Resale. Resale models involve taking over used products from customers or other retailers in order to resell them on the market. The first steps are identifying the most suitable products for this business model and obtaining the necessary infrastructure for its implementation. On the other hand, a strategic decision is needed regarding the logistics partners, the technology chosen to support the process and the pricing policy. Promoting the resale model among customers is also a very important aspect, and the creation of partnerships, marketing campaigns, of tests and pilot projects on specific locations or on a limited range of products are some of the measures that could ensure the efficiency of the transition. According to the guide published by Deloitte, the categories of goods most suitable for resale include products with medium to high price, such as clothing, footwear, electronics, household appliances and furniture and interior design.

    Repair. This model involves repairing used or damaged items in order to extend their lifespan, either by returning the product to its original owner or by reselling it to a second owner. While adopting this model, companies must consider the types of products that can be sustainably repaired, their collection capacities and the resources required to carry out the repair work. The retailer’s priorities in this case are identifying the qualified human resource to perform these services, tracking and demonstrating the value generated by this model, carrying out information campaigns to highlight the benefits on environment and on cost reduction for customers, as well as maintaining transparency towards customers and offering guarantees for repaired products. Also in this case, high-priced products (clothing and footwear, accessories, electronics, household appliances, furniture) are the most suitable and justify investing in infrastructure and in human resources to deal with the repair, while also ensuring a high level of consumer satisfaction. With the adoption of the new Right to Repair Directive, it is important for companies to start preparing for these regulations.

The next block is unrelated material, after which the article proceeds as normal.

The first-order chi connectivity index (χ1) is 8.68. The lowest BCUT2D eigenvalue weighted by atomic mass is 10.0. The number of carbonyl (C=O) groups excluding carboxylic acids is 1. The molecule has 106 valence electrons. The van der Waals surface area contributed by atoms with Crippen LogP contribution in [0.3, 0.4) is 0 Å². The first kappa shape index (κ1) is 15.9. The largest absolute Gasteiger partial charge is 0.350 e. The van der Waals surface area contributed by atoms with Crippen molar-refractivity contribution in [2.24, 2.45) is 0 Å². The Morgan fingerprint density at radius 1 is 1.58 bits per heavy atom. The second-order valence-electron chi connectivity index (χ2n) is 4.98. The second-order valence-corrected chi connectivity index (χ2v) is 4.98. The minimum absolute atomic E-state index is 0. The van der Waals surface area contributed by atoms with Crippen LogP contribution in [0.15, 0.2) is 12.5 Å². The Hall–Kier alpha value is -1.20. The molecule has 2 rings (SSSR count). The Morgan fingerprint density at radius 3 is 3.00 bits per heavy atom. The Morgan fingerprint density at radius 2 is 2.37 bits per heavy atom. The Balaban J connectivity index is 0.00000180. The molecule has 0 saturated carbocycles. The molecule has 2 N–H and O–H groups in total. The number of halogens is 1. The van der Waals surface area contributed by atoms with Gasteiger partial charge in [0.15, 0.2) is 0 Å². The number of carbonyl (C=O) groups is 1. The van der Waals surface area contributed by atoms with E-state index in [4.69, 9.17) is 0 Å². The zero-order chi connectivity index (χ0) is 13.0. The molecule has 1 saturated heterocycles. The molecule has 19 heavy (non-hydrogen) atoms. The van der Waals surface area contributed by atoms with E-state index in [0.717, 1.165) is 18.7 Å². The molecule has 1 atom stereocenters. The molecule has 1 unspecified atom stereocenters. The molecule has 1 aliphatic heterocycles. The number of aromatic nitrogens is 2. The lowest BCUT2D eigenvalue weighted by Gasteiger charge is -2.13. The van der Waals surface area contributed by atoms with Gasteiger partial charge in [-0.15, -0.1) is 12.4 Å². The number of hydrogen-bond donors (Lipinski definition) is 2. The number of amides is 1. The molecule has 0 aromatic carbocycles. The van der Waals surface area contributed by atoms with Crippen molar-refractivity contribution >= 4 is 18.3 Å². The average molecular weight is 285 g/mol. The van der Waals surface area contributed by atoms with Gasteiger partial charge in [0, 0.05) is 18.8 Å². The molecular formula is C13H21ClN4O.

Recycling. This model is based on the collection of products that can be aggregated and sold as recyclable materials, for use in new products. Although it is the model with which many retail businesses are already familiar, in optimizing it, attention must be directed to the way of collecting products, to stimulating customers to hand over recyclable products, to financing and to partnerships. This model targets medium-low priced products, which are not suitable for resale or repair. Given that many European countries, including Romania, have already implemented or are implementing deposit-return systems, designed precisely to boost the recovery and recycling of certain categories of beverage packaging, retailers’ efforts should focus on remaining areas, for example on other types of packaging, textiles, etc.

    Strategic decision-making and its communication at all levels of the organization, as well as accountability of all employees and stakeholders are essential for an efficient, just and irreversible transition to circular business models. Both management and employees must be systematically and concretely informed about the challenges that the transfromations present, as well as on the opportunities of a circular business: improved access to resources and, on a medium and long-term, better cost control, consumer loyalty and increased customer engagement, as well as better compliance and building trusty relationships along value chains.